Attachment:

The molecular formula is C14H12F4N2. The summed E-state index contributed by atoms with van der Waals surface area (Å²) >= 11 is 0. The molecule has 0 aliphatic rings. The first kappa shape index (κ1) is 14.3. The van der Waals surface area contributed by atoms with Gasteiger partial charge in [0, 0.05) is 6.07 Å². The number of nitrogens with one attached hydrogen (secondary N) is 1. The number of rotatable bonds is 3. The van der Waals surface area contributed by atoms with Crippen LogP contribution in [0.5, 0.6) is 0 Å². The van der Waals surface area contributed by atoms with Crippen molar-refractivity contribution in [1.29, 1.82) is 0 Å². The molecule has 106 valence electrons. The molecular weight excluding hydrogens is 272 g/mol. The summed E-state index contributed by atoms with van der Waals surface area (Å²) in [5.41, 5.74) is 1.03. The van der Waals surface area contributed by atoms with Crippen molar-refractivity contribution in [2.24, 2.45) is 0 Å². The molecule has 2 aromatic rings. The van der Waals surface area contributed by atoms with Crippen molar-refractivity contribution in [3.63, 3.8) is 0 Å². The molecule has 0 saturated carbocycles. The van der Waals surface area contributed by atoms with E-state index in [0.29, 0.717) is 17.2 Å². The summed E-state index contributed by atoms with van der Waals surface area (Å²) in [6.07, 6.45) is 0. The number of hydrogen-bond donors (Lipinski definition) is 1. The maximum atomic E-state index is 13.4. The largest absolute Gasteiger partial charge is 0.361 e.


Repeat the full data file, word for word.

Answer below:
The molecular formula is C14H12F4N2. The summed E-state index contributed by atoms with van der Waals surface area (Å²) >= 11 is 0. The molecule has 0 aliphatic rings. The first kappa shape index (κ1) is 14.3. The van der Waals surface area contributed by atoms with Gasteiger partial charge in [0, 0.05) is 6.07 Å². The number of nitrogens with one attached hydrogen (secondary N) is 1. The number of rotatable bonds is 3. The van der Waals surface area contributed by atoms with Crippen LogP contribution in [0.5, 0.6) is 0 Å². The van der Waals surface area contributed by atoms with Crippen molar-refractivity contribution in [1.29, 1.82) is 0 Å². The molecule has 106 valence electrons. The molecular weight excluding hydrogens is 272 g/mol. The summed E-state index contributed by atoms with van der Waals surface area (Å²) in [5.41, 5.74) is 1.03. The van der Waals surface area contributed by atoms with Crippen molar-refractivity contribution in [2.24, 2.45) is 0 Å². The molecule has 2 aromatic rings. The van der Waals surface area contributed by atoms with Crippen molar-refractivity contribution in [3.63, 3.8) is 0 Å². The molecule has 0 saturated carbocycles. The van der Waals surface area contributed by atoms with E-state index in [0.29, 0.717) is 17.2 Å². The summed E-state index contributed by atoms with van der Waals surface area (Å²) in [6.07, 6.45) is 0. The number of hydrogen-bond donors (Lipinski definition) is 1. The maximum atomic E-state index is 13.4. The largest absolute Gasteiger partial charge is 0.361 e.